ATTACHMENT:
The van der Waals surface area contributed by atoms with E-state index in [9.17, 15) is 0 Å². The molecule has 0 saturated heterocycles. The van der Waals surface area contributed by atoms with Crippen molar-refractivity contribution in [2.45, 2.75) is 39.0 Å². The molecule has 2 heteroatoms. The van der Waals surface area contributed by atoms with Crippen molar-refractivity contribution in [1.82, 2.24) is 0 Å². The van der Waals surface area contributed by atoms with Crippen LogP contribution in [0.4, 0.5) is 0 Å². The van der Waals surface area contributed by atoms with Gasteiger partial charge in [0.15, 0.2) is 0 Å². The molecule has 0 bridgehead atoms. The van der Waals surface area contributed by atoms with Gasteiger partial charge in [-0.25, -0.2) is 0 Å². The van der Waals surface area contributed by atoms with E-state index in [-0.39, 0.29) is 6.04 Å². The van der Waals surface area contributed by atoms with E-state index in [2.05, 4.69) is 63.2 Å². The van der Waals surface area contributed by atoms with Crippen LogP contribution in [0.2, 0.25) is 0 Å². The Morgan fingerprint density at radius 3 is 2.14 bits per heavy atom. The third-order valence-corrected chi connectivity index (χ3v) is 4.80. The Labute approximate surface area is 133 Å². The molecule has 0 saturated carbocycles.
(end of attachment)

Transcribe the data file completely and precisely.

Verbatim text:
The van der Waals surface area contributed by atoms with E-state index in [9.17, 15) is 0 Å². The molecule has 0 saturated heterocycles. The van der Waals surface area contributed by atoms with Crippen molar-refractivity contribution in [2.45, 2.75) is 39.0 Å². The molecule has 2 heteroatoms. The van der Waals surface area contributed by atoms with Crippen molar-refractivity contribution in [1.82, 2.24) is 0 Å². The van der Waals surface area contributed by atoms with Crippen LogP contribution in [0.4, 0.5) is 0 Å². The van der Waals surface area contributed by atoms with Gasteiger partial charge in [0.15, 0.2) is 0 Å². The molecule has 0 bridgehead atoms. The van der Waals surface area contributed by atoms with Gasteiger partial charge in [-0.25, -0.2) is 0 Å². The van der Waals surface area contributed by atoms with E-state index in [-0.39, 0.29) is 6.04 Å². The van der Waals surface area contributed by atoms with E-state index in [2.05, 4.69) is 63.2 Å². The van der Waals surface area contributed by atoms with Crippen LogP contribution in [0.2, 0.25) is 0 Å². The Morgan fingerprint density at radius 3 is 2.14 bits per heavy atom. The third-order valence-corrected chi connectivity index (χ3v) is 4.80. The Labute approximate surface area is 133 Å². The molecule has 0 saturated carbocycles.